Enter Jack Nicholson into this depressing melting pot as Randle McMurphy, a convicted criminal being transferred from the local prison to the mental institution where he will be monitored by medical staff. Under observation, and compared to his fellow patients, McMurphy is a free spirit still in command of his masculinity (which has been taken from the other inmates long ago) who begins to turn this regimented nut-house upside down. Immediately locking horns with Nurse Ratched, a totalitarian figurehead masking her own megalomaniacal tendencies through medical patronising, McMurphy is soon leading the other patients in a group rebellion against her rigidly adhered-to system of rules and regulations. Whether running amok on the basketball court or conducting impromptu field trips that include a fantastic fishing expedition, McMurphy is soon teaching his dehumanised inmates the beauty of freedom and self-respect. When his request to watch the baseball world series is denied, McMurphy begins commentating on an invisible ball game, whipping everyone into a fabricated yet exultant hysteria. Forman’s own comment on the power of the human imagination is duly noted.

The film, if anything, has become even funnier over the years. However, the questionable misogyny (the men are all sympathetic misunderstood creatures dominated by a coldly inflexible woman) is still just as conspicuous. Shot around austere Oregon locales in muted colours, One Flew Over The Cuckoo’s Nest is still one of the most bittersweet tributes to the nature of the human spirit and Milos Forman’s best American movie. Filled with unforgettable scenes and characters, not least the charismatic protagonist wonderfully played by Jack with a performance to match. Anyway, please join me next week so I can poke you in the eye with another frightful excursion to the backside of Hollywood, filmed in glorious 2-D black and white Regularscope for…Horror News! Toodles!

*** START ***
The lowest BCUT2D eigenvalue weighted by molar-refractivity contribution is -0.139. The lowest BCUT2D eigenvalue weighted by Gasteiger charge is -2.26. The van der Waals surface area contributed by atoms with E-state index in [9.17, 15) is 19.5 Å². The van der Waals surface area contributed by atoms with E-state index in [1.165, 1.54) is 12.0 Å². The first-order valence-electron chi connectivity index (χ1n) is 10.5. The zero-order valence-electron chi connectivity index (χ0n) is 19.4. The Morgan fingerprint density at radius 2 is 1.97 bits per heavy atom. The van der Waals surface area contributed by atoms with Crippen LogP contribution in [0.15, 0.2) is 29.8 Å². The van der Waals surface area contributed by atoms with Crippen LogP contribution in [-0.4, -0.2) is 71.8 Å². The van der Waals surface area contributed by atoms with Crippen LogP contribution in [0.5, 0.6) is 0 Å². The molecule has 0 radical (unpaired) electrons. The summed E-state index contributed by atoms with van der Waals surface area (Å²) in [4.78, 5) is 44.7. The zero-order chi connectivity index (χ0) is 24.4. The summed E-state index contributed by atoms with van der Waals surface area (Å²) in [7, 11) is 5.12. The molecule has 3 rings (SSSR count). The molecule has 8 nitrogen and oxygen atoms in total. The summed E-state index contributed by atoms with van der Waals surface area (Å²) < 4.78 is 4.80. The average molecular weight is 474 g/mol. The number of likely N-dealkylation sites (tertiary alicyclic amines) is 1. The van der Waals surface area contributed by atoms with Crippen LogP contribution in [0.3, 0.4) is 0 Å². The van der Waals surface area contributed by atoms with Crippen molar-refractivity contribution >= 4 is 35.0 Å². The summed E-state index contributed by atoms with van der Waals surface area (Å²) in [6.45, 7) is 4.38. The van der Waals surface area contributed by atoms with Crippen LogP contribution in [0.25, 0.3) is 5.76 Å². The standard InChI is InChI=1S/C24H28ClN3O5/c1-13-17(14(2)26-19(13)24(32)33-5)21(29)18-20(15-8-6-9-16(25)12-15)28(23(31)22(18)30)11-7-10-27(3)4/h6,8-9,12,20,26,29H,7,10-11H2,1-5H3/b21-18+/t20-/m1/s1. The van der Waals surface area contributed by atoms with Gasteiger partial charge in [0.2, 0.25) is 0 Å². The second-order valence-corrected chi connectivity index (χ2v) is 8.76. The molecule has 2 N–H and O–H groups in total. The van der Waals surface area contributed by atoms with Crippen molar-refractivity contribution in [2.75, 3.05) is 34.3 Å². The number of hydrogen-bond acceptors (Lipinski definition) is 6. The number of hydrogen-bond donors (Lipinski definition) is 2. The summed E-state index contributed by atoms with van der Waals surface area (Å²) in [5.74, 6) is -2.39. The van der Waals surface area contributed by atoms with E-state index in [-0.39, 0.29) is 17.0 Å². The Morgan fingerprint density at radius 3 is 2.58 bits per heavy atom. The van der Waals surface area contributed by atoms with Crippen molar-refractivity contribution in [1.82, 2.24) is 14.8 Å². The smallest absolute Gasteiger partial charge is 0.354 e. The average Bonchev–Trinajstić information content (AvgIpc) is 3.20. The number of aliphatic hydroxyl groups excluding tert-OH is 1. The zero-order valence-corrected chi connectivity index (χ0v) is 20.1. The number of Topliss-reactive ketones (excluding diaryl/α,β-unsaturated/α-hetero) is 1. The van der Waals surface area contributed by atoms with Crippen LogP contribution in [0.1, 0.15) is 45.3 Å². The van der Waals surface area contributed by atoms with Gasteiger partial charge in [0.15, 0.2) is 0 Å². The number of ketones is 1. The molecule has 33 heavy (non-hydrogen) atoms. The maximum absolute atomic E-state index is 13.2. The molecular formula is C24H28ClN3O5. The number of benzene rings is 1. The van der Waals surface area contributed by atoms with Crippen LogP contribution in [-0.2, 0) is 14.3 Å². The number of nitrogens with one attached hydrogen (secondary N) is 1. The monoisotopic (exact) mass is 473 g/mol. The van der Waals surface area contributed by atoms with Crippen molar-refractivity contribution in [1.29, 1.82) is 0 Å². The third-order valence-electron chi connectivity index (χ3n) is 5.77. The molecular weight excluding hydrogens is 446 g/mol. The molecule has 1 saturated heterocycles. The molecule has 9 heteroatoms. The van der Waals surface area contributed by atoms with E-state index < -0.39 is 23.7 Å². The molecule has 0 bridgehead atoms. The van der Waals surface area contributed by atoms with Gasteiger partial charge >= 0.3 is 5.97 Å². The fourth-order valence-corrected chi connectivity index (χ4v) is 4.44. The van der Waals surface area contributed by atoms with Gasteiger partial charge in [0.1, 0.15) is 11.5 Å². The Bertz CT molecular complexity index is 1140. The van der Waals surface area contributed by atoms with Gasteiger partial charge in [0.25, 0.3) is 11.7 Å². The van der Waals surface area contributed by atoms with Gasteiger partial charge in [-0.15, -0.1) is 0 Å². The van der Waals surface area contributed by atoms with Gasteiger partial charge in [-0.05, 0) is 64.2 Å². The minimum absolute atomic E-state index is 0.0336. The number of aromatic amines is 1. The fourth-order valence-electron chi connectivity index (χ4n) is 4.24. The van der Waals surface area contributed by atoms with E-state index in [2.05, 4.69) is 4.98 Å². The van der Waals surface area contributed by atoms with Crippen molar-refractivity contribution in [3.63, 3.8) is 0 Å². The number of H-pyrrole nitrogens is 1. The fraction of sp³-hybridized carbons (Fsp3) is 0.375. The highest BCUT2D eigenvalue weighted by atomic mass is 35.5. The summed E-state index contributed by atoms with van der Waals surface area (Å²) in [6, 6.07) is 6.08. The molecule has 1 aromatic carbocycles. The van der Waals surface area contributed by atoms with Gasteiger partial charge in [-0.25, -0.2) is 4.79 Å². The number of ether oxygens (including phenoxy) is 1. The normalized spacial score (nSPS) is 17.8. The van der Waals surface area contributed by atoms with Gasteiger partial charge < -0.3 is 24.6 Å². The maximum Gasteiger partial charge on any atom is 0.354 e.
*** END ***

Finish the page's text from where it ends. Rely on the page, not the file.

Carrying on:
One Flew Over The Cuckoo’s Nest (1975)

About Nigel Honeybone

"Rondo Award Winner Nigel Honeybone's debut was as Hamlet's dead father, portraying him as a tall posh skeleton. This triumph was followed in Richard III, as the remains of a young prince which he interpreted as a tall posh skeleton. He began attracting starring roles. Henry VIII was scaled down to suit Honeybone's very personalised view of this famous king. Honeybone suggested that perhaps he really was quite skeletal, quite tall, and quite posh. MacBeth, Shylock and Othello followed, all played as tall, skeletal and posh, respectively. Considering his reputation for playing tall English skeletons, many believed that the real Honeybone inside to be something very different, like a squat hunchback perhaps. Interestingly enough, Honeybone did once play a squat hunchback, but it was as a tall posh skeleton. But he was propelled into the film world when, in Psycho (1960), he wore women's clothing for the very first time. The seed of an idea was planted and, after working with director Ed Wood for five years, he realised the unlimited possibilities of tall posh skeletons who dressed in women's clothing. He went on to wear women's clothing in thirteen major motion pictures, including the Rocky Horror Picture Show (1975) and Star Wars (1977), heartbreaking as the remains of Aunt Beru. With the onslaught of special effects came the demise of real actors in these sorts of roles. After modeling for CGI skeletons in Total Recall (1990) and Toys (1992), the only possible step forward for a tall posh skeleton was television, imparting his knowledge and expertise of the arts. As well as writing for the world's best genre news website HORROR NEWS, Nigel Honeybone also presents the finest examples of B-grade horror on THE SCHLOCKY HORROR PICTURE SHOW seen every Friday night on TVS Television Sydney." (Fantales candy wrapper)

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  1. This is the best book I have ever red and a great movie and your review was very good. A comedy? Yeah I guess it is.

  2. Thanks for reading! I had to admit, after watching it again recently, that much of the film really does play out like a ‘feel-good comedy’, which makes McMurphy’s passing so jarring, and the Chief’s escape so exhilarating.